For over a year, KYOU radio has been broadcasting podcasts submitted by individuals (though some are higher up on the corporate food chain) and the result is an eclectic mix of programming that challenges conventional commercial radio wisdom, with its reliance on focus groups that ‘target’ specific demographics, as well as some of the by now habitual assumptions of many college and community radio stations. While some may consider this a desperate ploy by a large network to co-opt the grassroots podcasting phenomenon for its own dubious ends, I find no inherent reason to be more skeptical of these motives than I am of those of any college radio program director. The proof is in the pudding; if anything, KYOU shows that visionaries can be found where you least expect them.
KYOU was born when two men, STEPHEN PAGE and DAVID GOODMAN, decided to join forces. Page had been a college DJ during the heyday of college radio before moving on to work in various capacities for a number of commercial stations. In the mid-1990s, he left radio for a dot-com opportunity, yet even though there was more money in this field, Page’s heart was always with radio, and eventually he found his way back into it. As Page puts it, “It was during my dot-com days that I saw the possibilities digital technology presented and I quickly shifted my focus back to radio with an emphasis on evangelizing the new technologies to radio.”
Evangelizing is an apt word, for it is hard not to get swept up in Page’s crusading fervor about the possibilities of AM music radio, in an era when many see it as damaged goods, or a dead end. Even the most brilliant and charismatic street preachers, however, usually benefit when they have a church from which to spread their gospel, and by late 2004, he found one, with the help of David Goodman, president of marketing for CBS radio.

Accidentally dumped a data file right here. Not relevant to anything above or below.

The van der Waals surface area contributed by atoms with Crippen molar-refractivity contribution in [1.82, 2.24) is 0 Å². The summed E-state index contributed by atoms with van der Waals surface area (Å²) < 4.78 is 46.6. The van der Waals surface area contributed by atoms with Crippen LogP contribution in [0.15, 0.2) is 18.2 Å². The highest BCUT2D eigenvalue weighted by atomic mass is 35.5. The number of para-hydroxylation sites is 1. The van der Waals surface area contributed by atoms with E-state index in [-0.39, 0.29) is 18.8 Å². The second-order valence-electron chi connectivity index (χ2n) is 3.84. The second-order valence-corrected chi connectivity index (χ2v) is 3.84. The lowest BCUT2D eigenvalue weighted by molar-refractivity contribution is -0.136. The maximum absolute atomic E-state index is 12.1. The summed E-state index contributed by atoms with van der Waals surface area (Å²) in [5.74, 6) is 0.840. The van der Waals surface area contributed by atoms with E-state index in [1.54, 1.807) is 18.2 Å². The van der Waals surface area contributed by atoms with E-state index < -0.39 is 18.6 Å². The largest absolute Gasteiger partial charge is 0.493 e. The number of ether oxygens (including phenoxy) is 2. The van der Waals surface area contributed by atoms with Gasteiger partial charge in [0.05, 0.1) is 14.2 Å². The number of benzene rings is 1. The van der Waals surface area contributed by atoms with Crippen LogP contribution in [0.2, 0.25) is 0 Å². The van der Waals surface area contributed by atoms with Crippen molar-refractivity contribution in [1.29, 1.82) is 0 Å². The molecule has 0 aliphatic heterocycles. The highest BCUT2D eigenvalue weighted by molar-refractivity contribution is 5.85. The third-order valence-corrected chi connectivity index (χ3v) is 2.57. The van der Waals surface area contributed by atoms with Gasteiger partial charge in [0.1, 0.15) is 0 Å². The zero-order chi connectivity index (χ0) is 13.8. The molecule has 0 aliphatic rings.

According to Page, “toward the end of 2004, Goodman had become aware of podcasting and in early 2005 he started to look around for a radio station that he might be able to convert to this format.” The station he eventually found was KYCY, a small, underperforming 10, 000 watt talk station in San Francisco. San Francisco was chosen by Goodman because of its reputation as a hotbed of “new technology, free speech and the dot-com mentality,” three aspects central to Page’s philosophy for KYOU. In other words, if Page’s idea can’t make it here, it can’t make it anywhere, and if it makes it in the Bay area, it’s possible CBS (or other networks) will try it out in other markets. According to Page, “the whole purpose of this station is to showcase as many types of podcasts as [we] can,” a philosophy which surely accounts for KYOU’s patchwork of styles and types of shows.
I am an avid listener of college radio, pirate radio (Pirate Cat Radio 87.9) and community stations (such as KPOO), but I hadn’t yet listened to podcasts before stumbling onto KYOU. For me, it was the freshness, and even the weirdness, of the sounds that initially attracted me. I hadn’t been this excited by radio in a long time. Only after a few listens did I begin to get curious about the concept of “open source radio.” It wasn’t long before it became clear that the medium is at least as important as the message, and that the format of podcasting is as important, if not more, as the programming.
Such a format may not for everyone, at least not all the time. In a May 27, 2005 analysis of KYOU, TOM WEBSTER of Edison Media Research writes that one of the pitfalls of this podcasting format is that the station lacks “any kind of on-air navigation between the shows—you literally have no idea what’s coming up next, or when a certain podcast might be featured. Of course, one can always consult the schedule provided on the website, but this ‘anchors’ the broadcast to the web and also misses an opportunity to cross-plug particularly compelling broadcasts.” While some listeners may share Webster’s frustration, in my experience, listening to KYOU offers a modicum of on-air navigation, though with less intrusive filler than most commercial radio stations. Any radio station demands time to listen to it, and the seeming anarchy of KYOU has become less so with repeated listening.
[Part II to follow]